Written by Ben Lane
The University is implementing a faculty and staff-wide multi-factor authentication (MFA) key for school account logins over the coming weeks to more safely secure personal data.
Multi-factor authentication, also known as two factor authentication, is the practice of requiring two pieces of evidence to prove identity. A common example of this practice is to send a pin number through text message or email to an individual that is required for login, along with the username and password.
The main push of implementing MFA at the University is to better ensure the safety of faculty and staff personal information, senior vice president Keith Cronk said.
“Harding has a lot of data about a lot of people,” assistant vice president Mike Chalenburg said. “It’s incumbent on us to protect that as well as we can.”
Security was not the only reason for MFA. Harding uses cybersecurity insurance policies, and, without MFA, premiums of those policies will increase significantly, Chalenburg wrote in an email to Harding employees. Cronk said he believes the University would have used the new login process regardless of if it saved money.
“It’s not like we were sitting here saying, ‘Premiums gone up, we better do it,’” Cronk said. “We were going to do it anyhow.”
Last week, employees were able to set up their MFA in the Information Systems and Technology (IS&T) office if employees chose to. IS&T began registering employees who did not opt-in last week for MFA on Sept. 27 by going to the different buildings on campus to individually register them. Employees may register themselves when an instruction sheet is completed and sent to them. Off-campus facilities are next to implement MFA after the main campus is complete.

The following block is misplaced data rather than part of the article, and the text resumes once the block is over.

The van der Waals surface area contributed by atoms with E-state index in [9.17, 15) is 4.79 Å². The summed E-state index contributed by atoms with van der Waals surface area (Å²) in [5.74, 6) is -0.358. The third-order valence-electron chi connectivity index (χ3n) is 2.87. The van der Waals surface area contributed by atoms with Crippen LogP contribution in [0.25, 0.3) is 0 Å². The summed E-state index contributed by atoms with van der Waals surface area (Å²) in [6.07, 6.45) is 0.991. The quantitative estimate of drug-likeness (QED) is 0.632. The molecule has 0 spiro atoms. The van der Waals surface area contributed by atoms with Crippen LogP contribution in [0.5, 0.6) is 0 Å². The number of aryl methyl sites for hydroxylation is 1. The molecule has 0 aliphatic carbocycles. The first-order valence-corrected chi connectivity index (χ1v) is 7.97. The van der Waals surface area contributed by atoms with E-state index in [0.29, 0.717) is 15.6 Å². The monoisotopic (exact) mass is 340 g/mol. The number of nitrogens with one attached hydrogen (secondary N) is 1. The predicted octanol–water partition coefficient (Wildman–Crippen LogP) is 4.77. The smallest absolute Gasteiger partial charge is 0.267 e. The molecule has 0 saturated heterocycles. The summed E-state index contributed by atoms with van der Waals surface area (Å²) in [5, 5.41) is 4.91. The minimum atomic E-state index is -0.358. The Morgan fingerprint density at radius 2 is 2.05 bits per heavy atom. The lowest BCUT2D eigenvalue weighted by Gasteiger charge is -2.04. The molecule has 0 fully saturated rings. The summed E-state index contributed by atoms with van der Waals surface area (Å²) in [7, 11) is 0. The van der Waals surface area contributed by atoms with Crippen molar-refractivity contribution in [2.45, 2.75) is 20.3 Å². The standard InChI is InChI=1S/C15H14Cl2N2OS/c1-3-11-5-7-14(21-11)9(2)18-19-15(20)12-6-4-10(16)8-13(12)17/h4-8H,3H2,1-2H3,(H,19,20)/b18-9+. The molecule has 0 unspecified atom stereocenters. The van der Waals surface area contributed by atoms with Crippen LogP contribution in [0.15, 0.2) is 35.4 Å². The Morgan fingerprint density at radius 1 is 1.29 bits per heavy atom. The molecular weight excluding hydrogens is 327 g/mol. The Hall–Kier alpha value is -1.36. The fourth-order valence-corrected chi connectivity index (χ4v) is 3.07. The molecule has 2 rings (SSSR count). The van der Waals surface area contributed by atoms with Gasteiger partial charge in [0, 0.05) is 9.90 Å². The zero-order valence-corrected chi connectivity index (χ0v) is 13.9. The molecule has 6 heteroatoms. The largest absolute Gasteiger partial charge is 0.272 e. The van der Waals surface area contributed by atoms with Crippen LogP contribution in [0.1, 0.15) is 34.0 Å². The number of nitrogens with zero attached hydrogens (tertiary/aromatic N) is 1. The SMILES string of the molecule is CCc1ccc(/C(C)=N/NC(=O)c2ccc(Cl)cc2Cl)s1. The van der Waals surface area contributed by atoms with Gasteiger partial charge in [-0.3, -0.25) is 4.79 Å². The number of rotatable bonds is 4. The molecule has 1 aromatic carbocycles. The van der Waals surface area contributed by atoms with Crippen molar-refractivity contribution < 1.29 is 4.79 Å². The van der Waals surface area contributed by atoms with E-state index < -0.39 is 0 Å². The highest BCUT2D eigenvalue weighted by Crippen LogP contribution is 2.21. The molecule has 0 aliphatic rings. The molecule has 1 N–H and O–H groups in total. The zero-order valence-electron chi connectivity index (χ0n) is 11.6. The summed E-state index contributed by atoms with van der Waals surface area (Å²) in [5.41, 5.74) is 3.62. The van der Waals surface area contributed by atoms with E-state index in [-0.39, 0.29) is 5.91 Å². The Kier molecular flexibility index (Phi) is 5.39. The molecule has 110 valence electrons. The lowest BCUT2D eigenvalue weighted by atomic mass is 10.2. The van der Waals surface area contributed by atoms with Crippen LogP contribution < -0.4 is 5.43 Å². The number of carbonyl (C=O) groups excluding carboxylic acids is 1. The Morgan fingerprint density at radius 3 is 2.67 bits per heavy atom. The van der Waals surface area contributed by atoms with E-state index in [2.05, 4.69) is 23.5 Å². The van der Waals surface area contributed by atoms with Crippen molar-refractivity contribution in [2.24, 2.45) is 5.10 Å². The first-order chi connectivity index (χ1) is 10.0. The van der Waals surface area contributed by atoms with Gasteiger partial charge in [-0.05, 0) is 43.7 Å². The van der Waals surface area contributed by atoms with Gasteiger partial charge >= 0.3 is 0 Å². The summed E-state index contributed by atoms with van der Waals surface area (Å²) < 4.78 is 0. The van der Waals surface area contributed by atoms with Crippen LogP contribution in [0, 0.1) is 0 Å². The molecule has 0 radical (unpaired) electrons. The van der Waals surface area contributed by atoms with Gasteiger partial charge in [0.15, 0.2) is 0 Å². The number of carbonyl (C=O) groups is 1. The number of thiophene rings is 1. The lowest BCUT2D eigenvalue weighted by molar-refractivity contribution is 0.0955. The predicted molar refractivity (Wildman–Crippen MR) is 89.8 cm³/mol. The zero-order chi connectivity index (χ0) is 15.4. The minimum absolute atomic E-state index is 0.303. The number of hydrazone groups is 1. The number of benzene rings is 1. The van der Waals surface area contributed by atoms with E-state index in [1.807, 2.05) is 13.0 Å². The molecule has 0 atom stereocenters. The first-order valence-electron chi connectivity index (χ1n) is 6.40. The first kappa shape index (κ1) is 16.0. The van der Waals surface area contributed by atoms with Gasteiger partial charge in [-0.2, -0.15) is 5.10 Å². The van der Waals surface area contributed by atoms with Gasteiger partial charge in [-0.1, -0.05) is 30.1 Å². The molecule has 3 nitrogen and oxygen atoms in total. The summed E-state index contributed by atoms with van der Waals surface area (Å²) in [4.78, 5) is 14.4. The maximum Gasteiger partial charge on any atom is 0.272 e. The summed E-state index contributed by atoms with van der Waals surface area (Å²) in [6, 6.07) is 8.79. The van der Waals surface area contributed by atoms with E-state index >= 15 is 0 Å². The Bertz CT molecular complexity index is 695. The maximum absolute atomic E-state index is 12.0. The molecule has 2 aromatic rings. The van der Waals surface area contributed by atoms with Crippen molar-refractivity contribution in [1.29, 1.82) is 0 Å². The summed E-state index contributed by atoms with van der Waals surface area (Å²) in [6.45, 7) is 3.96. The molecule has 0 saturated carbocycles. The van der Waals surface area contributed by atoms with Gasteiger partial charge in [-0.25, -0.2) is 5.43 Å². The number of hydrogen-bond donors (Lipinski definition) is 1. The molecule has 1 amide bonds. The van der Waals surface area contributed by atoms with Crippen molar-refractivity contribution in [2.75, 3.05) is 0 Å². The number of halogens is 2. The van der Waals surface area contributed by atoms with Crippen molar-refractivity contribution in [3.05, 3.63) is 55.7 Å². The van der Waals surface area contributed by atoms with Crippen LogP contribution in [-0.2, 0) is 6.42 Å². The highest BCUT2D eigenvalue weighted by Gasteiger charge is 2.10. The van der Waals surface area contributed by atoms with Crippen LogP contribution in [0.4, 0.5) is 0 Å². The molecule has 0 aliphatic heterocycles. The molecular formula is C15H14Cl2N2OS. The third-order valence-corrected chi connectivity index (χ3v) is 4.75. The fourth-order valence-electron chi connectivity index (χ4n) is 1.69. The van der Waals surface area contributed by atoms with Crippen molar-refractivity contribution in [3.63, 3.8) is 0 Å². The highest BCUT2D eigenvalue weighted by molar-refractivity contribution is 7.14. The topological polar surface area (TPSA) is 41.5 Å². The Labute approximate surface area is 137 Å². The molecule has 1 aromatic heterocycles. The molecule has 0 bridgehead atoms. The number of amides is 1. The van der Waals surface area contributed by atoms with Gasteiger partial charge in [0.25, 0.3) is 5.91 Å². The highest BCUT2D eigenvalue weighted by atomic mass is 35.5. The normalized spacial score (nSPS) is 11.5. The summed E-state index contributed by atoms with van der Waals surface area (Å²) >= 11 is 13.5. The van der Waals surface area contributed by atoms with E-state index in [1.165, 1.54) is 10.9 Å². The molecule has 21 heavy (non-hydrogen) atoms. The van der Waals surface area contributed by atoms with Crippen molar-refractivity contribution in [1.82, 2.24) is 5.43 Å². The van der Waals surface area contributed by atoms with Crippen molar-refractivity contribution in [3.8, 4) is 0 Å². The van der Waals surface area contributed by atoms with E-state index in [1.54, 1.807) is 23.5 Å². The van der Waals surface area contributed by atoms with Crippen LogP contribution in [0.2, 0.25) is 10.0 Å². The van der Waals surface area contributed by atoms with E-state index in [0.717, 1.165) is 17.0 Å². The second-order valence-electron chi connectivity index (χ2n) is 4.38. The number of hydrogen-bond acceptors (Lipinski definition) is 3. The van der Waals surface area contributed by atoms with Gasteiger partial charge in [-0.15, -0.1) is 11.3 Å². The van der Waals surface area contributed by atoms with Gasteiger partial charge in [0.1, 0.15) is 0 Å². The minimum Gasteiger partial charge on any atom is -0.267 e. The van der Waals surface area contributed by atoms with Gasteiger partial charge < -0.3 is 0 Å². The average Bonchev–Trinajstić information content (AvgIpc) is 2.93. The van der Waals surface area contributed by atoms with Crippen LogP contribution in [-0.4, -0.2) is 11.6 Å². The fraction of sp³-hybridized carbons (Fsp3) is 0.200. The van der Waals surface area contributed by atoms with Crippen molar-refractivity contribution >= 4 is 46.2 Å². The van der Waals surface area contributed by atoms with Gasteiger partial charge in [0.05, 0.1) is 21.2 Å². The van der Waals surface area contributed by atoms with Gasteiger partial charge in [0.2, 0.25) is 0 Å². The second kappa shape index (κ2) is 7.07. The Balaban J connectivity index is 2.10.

Login is required each time a new browser tab is opened. However, employees may leave their browser open for one week without closing it, and they will stay logged in for seven days. With this policy, login and validation through MFA will be required fewer times if the browser remains open.
As of now, only Harding employees are required to use a MFA. Students may be required to use a MFA in the future, which could be a difficult task, Chalenburg said. One challenge to students using MFA is the testing lab, where phone use is not permitted, and students are required to login.
The implementation of MFA is not unique to Harding or in higher education. Other universities, such as Harvard and the University of Indiana, use MFA, and Cronk said he believes all universities will use a form of MFA eventually.
Harding has not been impervious to data hacking attempts. An unidentified student accidentally took part in a phishing scheme, Cronk said, where the student gave up their username and password. The University caught the mistake before personal data was stolen and found that with the data accessible from a username and password, the victim’s grandparents’ bank account information was accessible.
The incident sparked a board member’s inquiry into protecting students and employees from phishing schemes, and after. Cronk attended a conference in which a case study of two universities who use MFA was presented.
“There are plenty of hackers trying to get into universities and all kinds of sectors of business,” assistant professor Emmie Mercer said. “We’re not immune to that … I appreciate [MFA]. I truly do.”